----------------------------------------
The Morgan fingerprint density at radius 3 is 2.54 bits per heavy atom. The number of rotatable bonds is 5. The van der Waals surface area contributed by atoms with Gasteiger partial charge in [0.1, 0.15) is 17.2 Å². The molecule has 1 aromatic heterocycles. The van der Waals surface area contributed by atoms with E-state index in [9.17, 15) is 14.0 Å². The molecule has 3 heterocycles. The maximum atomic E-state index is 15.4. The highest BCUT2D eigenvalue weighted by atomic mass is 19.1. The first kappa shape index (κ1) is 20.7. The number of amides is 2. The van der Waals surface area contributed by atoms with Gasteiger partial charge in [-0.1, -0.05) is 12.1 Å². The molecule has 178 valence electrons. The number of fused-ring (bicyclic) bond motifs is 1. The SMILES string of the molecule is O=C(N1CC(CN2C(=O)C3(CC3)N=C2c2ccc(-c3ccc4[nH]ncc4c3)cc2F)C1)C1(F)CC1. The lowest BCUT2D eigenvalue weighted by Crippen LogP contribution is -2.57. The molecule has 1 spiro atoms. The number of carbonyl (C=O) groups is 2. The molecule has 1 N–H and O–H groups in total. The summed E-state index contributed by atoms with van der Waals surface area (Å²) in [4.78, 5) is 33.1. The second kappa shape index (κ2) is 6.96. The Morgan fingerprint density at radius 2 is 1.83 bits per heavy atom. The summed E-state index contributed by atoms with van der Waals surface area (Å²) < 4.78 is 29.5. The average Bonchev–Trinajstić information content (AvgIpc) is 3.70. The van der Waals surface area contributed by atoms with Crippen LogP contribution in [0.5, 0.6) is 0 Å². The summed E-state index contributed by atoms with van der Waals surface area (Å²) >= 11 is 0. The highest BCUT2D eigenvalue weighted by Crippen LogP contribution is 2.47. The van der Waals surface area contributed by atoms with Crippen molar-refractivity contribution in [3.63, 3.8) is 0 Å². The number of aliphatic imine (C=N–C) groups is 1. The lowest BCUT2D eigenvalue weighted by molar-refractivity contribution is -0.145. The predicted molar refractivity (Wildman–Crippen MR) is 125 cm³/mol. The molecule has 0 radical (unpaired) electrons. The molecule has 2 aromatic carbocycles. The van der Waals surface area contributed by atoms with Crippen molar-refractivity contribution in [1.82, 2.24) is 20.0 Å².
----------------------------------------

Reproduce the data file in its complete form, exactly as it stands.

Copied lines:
The Morgan fingerprint density at radius 3 is 2.54 bits per heavy atom. The number of rotatable bonds is 5. The van der Waals surface area contributed by atoms with Gasteiger partial charge in [0.1, 0.15) is 17.2 Å². The molecule has 1 aromatic heterocycles. The van der Waals surface area contributed by atoms with E-state index in [9.17, 15) is 14.0 Å². The molecule has 3 heterocycles. The maximum atomic E-state index is 15.4. The highest BCUT2D eigenvalue weighted by atomic mass is 19.1. The first kappa shape index (κ1) is 20.7. The number of amides is 2. The van der Waals surface area contributed by atoms with Gasteiger partial charge in [-0.1, -0.05) is 12.1 Å². The molecule has 178 valence electrons. The number of fused-ring (bicyclic) bond motifs is 1. The SMILES string of the molecule is O=C(N1CC(CN2C(=O)C3(CC3)N=C2c2ccc(-c3ccc4[nH]ncc4c3)cc2F)C1)C1(F)CC1. The lowest BCUT2D eigenvalue weighted by Crippen LogP contribution is -2.57. The molecule has 1 spiro atoms. The number of carbonyl (C=O) groups is 2. The molecule has 1 N–H and O–H groups in total. The summed E-state index contributed by atoms with van der Waals surface area (Å²) in [4.78, 5) is 33.1. The second kappa shape index (κ2) is 6.96. The Morgan fingerprint density at radius 2 is 1.83 bits per heavy atom. The summed E-state index contributed by atoms with van der Waals surface area (Å²) < 4.78 is 29.5. The average Bonchev–Trinajstić information content (AvgIpc) is 3.70. The van der Waals surface area contributed by atoms with Crippen LogP contribution in [0.5, 0.6) is 0 Å². The summed E-state index contributed by atoms with van der Waals surface area (Å²) >= 11 is 0. The highest BCUT2D eigenvalue weighted by Crippen LogP contribution is 2.47. The van der Waals surface area contributed by atoms with Crippen molar-refractivity contribution in [3.63, 3.8) is 0 Å². The number of aliphatic imine (C=N–C) groups is 1. The lowest BCUT2D eigenvalue weighted by molar-refractivity contribution is -0.145. The predicted molar refractivity (Wildman–Crippen MR) is 125 cm³/mol. The molecule has 0 radical (unpaired) electrons. The molecule has 2 aromatic carbocycles. The van der Waals surface area contributed by atoms with Crippen molar-refractivity contribution in [1.82, 2.24) is 20.0 Å².